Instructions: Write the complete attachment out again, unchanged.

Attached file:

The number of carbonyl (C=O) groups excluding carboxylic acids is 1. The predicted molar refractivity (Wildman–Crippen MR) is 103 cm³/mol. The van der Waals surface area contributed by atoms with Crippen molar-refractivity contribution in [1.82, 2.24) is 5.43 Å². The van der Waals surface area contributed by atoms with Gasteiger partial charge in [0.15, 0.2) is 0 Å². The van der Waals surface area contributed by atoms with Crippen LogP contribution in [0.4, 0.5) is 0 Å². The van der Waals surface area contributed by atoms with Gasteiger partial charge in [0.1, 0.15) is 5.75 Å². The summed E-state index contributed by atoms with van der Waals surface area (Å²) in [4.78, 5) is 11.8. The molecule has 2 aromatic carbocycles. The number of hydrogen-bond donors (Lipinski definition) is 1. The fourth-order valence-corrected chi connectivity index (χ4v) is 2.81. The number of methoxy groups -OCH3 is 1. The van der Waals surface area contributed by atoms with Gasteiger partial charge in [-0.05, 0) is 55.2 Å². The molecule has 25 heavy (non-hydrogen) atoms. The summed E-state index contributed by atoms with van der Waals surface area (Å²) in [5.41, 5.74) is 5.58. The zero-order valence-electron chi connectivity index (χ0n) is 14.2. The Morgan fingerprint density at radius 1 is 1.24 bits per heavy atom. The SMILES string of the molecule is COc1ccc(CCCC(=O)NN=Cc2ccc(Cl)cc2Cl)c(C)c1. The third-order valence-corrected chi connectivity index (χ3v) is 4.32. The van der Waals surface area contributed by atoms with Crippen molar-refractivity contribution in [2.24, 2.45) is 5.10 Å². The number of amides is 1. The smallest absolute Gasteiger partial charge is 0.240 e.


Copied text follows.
The number of carbonyl (C=O) groups excluding carboxylic acids is 1. The predicted molar refractivity (Wildman–Crippen MR) is 103 cm³/mol. The van der Waals surface area contributed by atoms with Crippen molar-refractivity contribution in [1.82, 2.24) is 5.43 Å². The van der Waals surface area contributed by atoms with Gasteiger partial charge in [0.15, 0.2) is 0 Å². The van der Waals surface area contributed by atoms with Crippen LogP contribution in [0.4, 0.5) is 0 Å². The van der Waals surface area contributed by atoms with Gasteiger partial charge in [0.1, 0.15) is 5.75 Å². The summed E-state index contributed by atoms with van der Waals surface area (Å²) in [4.78, 5) is 11.8. The molecule has 2 aromatic carbocycles. The number of hydrogen-bond donors (Lipinski definition) is 1. The fourth-order valence-corrected chi connectivity index (χ4v) is 2.81. The number of methoxy groups -OCH3 is 1. The van der Waals surface area contributed by atoms with Gasteiger partial charge in [-0.05, 0) is 55.2 Å². The molecule has 25 heavy (non-hydrogen) atoms. The summed E-state index contributed by atoms with van der Waals surface area (Å²) in [5.41, 5.74) is 5.58. The zero-order valence-electron chi connectivity index (χ0n) is 14.2. The Morgan fingerprint density at radius 1 is 1.24 bits per heavy atom. The SMILES string of the molecule is COc1ccc(CCCC(=O)NN=Cc2ccc(Cl)cc2Cl)c(C)c1. The third-order valence-corrected chi connectivity index (χ3v) is 4.32. The van der Waals surface area contributed by atoms with Crippen molar-refractivity contribution in [2.24, 2.45) is 5.10 Å². The number of amides is 1. The smallest absolute Gasteiger partial charge is 0.240 e.